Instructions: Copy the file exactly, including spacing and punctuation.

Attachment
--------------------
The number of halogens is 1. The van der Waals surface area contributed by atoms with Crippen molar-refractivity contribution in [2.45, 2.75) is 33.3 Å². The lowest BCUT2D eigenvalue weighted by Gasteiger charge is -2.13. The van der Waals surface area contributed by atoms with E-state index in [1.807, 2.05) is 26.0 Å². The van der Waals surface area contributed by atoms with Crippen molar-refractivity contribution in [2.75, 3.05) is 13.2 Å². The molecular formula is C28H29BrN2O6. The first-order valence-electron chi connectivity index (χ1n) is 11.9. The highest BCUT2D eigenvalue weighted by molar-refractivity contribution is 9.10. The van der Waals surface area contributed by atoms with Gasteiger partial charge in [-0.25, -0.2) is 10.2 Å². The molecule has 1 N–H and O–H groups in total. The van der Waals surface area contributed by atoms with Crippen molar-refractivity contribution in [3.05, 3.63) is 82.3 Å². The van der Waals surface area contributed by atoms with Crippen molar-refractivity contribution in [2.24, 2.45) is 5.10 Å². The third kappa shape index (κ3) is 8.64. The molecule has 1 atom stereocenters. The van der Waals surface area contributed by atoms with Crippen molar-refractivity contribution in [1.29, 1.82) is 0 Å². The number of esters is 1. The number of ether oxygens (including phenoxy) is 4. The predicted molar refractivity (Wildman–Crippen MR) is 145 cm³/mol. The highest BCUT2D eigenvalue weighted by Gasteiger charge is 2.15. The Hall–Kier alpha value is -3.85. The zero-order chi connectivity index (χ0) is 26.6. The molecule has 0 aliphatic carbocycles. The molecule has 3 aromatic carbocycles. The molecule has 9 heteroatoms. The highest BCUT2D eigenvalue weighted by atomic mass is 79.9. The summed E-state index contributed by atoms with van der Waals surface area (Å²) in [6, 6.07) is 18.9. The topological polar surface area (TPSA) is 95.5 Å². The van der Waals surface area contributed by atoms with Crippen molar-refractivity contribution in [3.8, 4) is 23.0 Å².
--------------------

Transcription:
The number of halogens is 1. The van der Waals surface area contributed by atoms with Crippen molar-refractivity contribution in [2.45, 2.75) is 33.3 Å². The lowest BCUT2D eigenvalue weighted by Gasteiger charge is -2.13. The van der Waals surface area contributed by atoms with E-state index in [1.807, 2.05) is 26.0 Å². The van der Waals surface area contributed by atoms with Crippen molar-refractivity contribution in [2.75, 3.05) is 13.2 Å². The molecular formula is C28H29BrN2O6. The first-order valence-electron chi connectivity index (χ1n) is 11.9. The highest BCUT2D eigenvalue weighted by molar-refractivity contribution is 9.10. The van der Waals surface area contributed by atoms with Gasteiger partial charge in [-0.25, -0.2) is 10.2 Å². The molecule has 1 N–H and O–H groups in total. The van der Waals surface area contributed by atoms with Crippen molar-refractivity contribution in [3.05, 3.63) is 82.3 Å². The van der Waals surface area contributed by atoms with Crippen molar-refractivity contribution in [2.24, 2.45) is 5.10 Å². The third kappa shape index (κ3) is 8.64. The molecule has 1 atom stereocenters. The van der Waals surface area contributed by atoms with Crippen molar-refractivity contribution in [1.29, 1.82) is 0 Å². The number of esters is 1. The number of ether oxygens (including phenoxy) is 4. The predicted molar refractivity (Wildman–Crippen MR) is 145 cm³/mol. The highest BCUT2D eigenvalue weighted by Gasteiger charge is 2.15. The Hall–Kier alpha value is -3.85. The zero-order chi connectivity index (χ0) is 26.6. The molecule has 0 aliphatic carbocycles. The molecule has 3 aromatic carbocycles. The molecule has 9 heteroatoms. The highest BCUT2D eigenvalue weighted by atomic mass is 79.9. The summed E-state index contributed by atoms with van der Waals surface area (Å²) in [6, 6.07) is 18.9. The topological polar surface area (TPSA) is 95.5 Å². The van der Waals surface area contributed by atoms with Crippen molar-refractivity contribution in [3.8, 4) is 23.0 Å².